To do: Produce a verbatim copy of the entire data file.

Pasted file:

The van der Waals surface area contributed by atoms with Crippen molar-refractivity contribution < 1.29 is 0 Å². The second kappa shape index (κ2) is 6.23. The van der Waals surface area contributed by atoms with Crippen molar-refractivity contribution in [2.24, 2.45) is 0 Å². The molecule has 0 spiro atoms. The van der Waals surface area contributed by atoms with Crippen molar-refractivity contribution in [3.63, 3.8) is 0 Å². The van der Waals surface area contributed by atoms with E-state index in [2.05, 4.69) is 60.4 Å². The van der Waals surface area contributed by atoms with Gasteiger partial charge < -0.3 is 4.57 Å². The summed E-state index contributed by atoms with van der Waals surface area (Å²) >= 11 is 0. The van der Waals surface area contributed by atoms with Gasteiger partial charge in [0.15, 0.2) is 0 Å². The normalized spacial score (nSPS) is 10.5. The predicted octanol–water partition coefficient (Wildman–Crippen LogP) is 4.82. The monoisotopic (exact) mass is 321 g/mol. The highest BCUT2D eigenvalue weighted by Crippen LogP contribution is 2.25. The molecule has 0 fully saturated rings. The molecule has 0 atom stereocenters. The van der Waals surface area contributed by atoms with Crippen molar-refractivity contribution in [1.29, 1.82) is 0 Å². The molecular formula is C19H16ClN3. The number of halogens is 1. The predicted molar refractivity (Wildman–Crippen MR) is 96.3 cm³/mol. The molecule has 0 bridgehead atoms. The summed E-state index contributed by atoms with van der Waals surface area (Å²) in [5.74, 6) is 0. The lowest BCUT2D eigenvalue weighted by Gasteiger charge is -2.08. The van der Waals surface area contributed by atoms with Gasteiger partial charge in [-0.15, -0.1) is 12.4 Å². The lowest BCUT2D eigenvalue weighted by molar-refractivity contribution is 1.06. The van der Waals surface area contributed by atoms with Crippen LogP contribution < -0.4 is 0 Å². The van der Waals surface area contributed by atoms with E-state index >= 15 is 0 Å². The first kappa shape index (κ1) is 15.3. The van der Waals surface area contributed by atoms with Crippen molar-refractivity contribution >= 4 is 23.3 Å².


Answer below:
The van der Waals surface area contributed by atoms with Crippen molar-refractivity contribution < 1.29 is 0 Å². The second kappa shape index (κ2) is 6.23. The van der Waals surface area contributed by atoms with Crippen molar-refractivity contribution in [2.24, 2.45) is 0 Å². The molecule has 0 spiro atoms. The van der Waals surface area contributed by atoms with Crippen molar-refractivity contribution in [3.63, 3.8) is 0 Å². The van der Waals surface area contributed by atoms with E-state index in [2.05, 4.69) is 60.4 Å². The van der Waals surface area contributed by atoms with Gasteiger partial charge < -0.3 is 4.57 Å². The summed E-state index contributed by atoms with van der Waals surface area (Å²) >= 11 is 0. The van der Waals surface area contributed by atoms with Gasteiger partial charge in [0.15, 0.2) is 0 Å². The normalized spacial score (nSPS) is 10.5. The predicted octanol–water partition coefficient (Wildman–Crippen LogP) is 4.82. The monoisotopic (exact) mass is 321 g/mol. The highest BCUT2D eigenvalue weighted by Crippen LogP contribution is 2.25. The molecule has 0 fully saturated rings. The molecule has 0 atom stereocenters. The van der Waals surface area contributed by atoms with Crippen molar-refractivity contribution in [1.29, 1.82) is 0 Å². The molecular formula is C19H16ClN3. The number of halogens is 1. The predicted molar refractivity (Wildman–Crippen MR) is 96.3 cm³/mol. The molecule has 0 bridgehead atoms. The summed E-state index contributed by atoms with van der Waals surface area (Å²) in [5.74, 6) is 0. The lowest BCUT2D eigenvalue weighted by Gasteiger charge is -2.08. The van der Waals surface area contributed by atoms with Gasteiger partial charge in [-0.15, -0.1) is 12.4 Å². The lowest BCUT2D eigenvalue weighted by molar-refractivity contribution is 1.06. The van der Waals surface area contributed by atoms with Crippen LogP contribution < -0.4 is 0 Å². The van der Waals surface area contributed by atoms with E-state index >= 15 is 0 Å². The first kappa shape index (κ1) is 15.3. The van der Waals surface area contributed by atoms with Crippen molar-refractivity contribution >= 4 is 23.3 Å².